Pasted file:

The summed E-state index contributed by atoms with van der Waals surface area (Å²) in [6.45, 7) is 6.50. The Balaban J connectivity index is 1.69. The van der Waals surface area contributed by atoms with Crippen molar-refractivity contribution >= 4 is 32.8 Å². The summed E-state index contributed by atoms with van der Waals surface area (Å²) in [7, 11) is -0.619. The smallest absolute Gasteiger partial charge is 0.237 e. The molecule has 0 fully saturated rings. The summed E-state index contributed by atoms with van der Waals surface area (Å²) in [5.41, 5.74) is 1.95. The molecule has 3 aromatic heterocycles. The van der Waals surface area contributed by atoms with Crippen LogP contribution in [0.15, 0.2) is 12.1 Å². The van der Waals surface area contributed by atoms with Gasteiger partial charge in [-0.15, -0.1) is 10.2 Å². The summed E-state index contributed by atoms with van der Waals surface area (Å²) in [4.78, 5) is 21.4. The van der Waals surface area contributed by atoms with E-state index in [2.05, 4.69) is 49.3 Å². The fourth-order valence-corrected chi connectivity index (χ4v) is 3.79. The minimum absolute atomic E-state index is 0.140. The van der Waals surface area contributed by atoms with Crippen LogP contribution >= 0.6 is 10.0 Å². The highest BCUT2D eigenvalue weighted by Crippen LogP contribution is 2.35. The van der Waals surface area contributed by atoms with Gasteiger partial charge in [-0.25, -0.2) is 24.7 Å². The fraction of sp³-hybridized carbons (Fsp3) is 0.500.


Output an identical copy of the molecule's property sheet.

The summed E-state index contributed by atoms with van der Waals surface area (Å²) in [6.45, 7) is 6.50. The Balaban J connectivity index is 1.69. The van der Waals surface area contributed by atoms with Crippen molar-refractivity contribution >= 4 is 32.8 Å². The summed E-state index contributed by atoms with van der Waals surface area (Å²) in [7, 11) is -0.619. The smallest absolute Gasteiger partial charge is 0.237 e. The molecule has 0 fully saturated rings. The summed E-state index contributed by atoms with van der Waals surface area (Å²) in [5.41, 5.74) is 1.95. The molecule has 3 aromatic heterocycles. The van der Waals surface area contributed by atoms with Crippen LogP contribution in [0.15, 0.2) is 12.1 Å². The van der Waals surface area contributed by atoms with Gasteiger partial charge in [-0.15, -0.1) is 10.2 Å². The summed E-state index contributed by atoms with van der Waals surface area (Å²) in [4.78, 5) is 21.4. The van der Waals surface area contributed by atoms with E-state index in [2.05, 4.69) is 49.3 Å². The fourth-order valence-corrected chi connectivity index (χ4v) is 3.79. The minimum absolute atomic E-state index is 0.140. The van der Waals surface area contributed by atoms with Crippen LogP contribution >= 0.6 is 10.0 Å². The highest BCUT2D eigenvalue weighted by Crippen LogP contribution is 2.35. The van der Waals surface area contributed by atoms with Gasteiger partial charge in [-0.25, -0.2) is 24.7 Å². The fraction of sp³-hybridized carbons (Fsp3) is 0.500.